My old brothers and sisters from the Calgary Herald strike will be saddened to learn of the death on Saturday of our dear comrade Brock Ketcham, a solid journalist, a sweet guy and an unlikely student of the sweet science. He was 64, less than a year shy of qualifying for a well-deserved retirement.
Precisely spoken, carefully dressed, sober of mien, unfailingly polite, perpetually upbeat, willing to pitch in and finish the rotten jobs that prima donnas disdain but that must nevertheless be done in a metropolitan daily newspaper’s newsroom, Edgar “Brock” Ketcham was the antithesis of the caricature of the 20th Century journalist that prevailed in the years he worked as a newsman.
But for all that Ketcham looked like a guy sent over from Central Casting to play the role of the straight man to the investigative journalist, he was no slouch when it came to doggedly pursuing major investigative stories wherever he worked in Alberta, British Columbia and Ontario. He was awarded the Governor General’s Award, the Roland Michener Award for Meritorious Public Service in Journalism, for his careful and thoughtful investigative work.
There may have been a couple of harder working newsroom journos around somewhere, but I never met them.
As a trade unionist, Ketcham was a rock, a guy who always wore a tie and a nice hat on the picket line, never spoke an unkind word to a scab or a security goon, and who never wavered in the confidence he was doing the right thing by standing up for all of us and our legal right to be represented by a union.
When he worked as a copy editor in a business where it’s easy to slip into casual meanness, Ketcham always treated reporters with kindness and their work with respect, but for all that he was determined to make the changes that their stories required.
Speaking of rocky characteristics, apparently Ketcham could have thrown a good punch, too, if he’d ever been of a mind to do so, which to my knowledge he never was. Leastways, when he was in his mid-forties, he developed an interest in boxing and to his chickenhearted co-workers’ astonishment bravely stepped into the ring with the kind of guys who hang around boxing clubs, took his lumps, and presumably handed out a few as well.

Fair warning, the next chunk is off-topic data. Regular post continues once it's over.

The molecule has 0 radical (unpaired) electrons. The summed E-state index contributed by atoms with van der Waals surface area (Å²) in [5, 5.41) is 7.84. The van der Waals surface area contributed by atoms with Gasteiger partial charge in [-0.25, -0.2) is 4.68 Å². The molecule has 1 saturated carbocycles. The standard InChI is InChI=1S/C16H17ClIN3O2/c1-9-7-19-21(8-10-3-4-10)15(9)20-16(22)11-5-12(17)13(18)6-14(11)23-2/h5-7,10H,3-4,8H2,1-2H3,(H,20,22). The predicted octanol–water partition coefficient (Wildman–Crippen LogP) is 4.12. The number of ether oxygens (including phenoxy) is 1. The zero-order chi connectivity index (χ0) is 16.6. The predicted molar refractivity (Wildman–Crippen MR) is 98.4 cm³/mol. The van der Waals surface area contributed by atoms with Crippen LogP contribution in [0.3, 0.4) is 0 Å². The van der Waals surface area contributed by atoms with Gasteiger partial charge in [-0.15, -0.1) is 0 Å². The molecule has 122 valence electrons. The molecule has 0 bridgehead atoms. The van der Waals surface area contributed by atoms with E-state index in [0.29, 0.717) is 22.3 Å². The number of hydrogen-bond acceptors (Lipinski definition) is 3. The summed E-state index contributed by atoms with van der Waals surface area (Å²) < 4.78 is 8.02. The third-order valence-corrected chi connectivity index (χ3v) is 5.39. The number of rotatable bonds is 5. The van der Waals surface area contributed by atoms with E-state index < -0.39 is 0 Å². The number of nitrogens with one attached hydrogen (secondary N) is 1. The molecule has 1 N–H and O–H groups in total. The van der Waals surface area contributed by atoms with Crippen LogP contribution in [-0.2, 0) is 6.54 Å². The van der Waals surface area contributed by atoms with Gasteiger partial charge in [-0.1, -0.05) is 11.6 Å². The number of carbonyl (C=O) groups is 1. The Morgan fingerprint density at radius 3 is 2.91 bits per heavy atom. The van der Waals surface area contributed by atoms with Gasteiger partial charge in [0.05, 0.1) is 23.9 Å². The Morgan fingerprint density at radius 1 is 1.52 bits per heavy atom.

Our former co-worker Joe Hvilivitsky described Ketcham on his online obit page as “a journalist of both great skill and integrity.” I don’t think you could put it better that that, really. Hvilivitsky completed the portrait by adding, “and he was a heck of a nice guy.”
When the strike ended his career in journalism, as it did to many of us, Ketcham dusted himself off with fortitude and dignity and uncomplainingly built a new career as an Alberta public servant, ending up as a director with Service Alberta.
Cancer finally took him Saturday morning, his family says in his memorial notice, after a 21-month illness. He is survived by his wife Charlotte, his parents, a brother and two sisters.
There will be a memorial service at McKernan Baptist Church, 11103 – 76 Ave., in Edmonton, on Friday, Sept. 28, at 1 p.m.
If you wonder why there are no honorifics in this story, and the dates are all properly abbreviated, well, it’s because back in the day, Ketcham and the CP Stylebook wouldn’t have accepted anything else.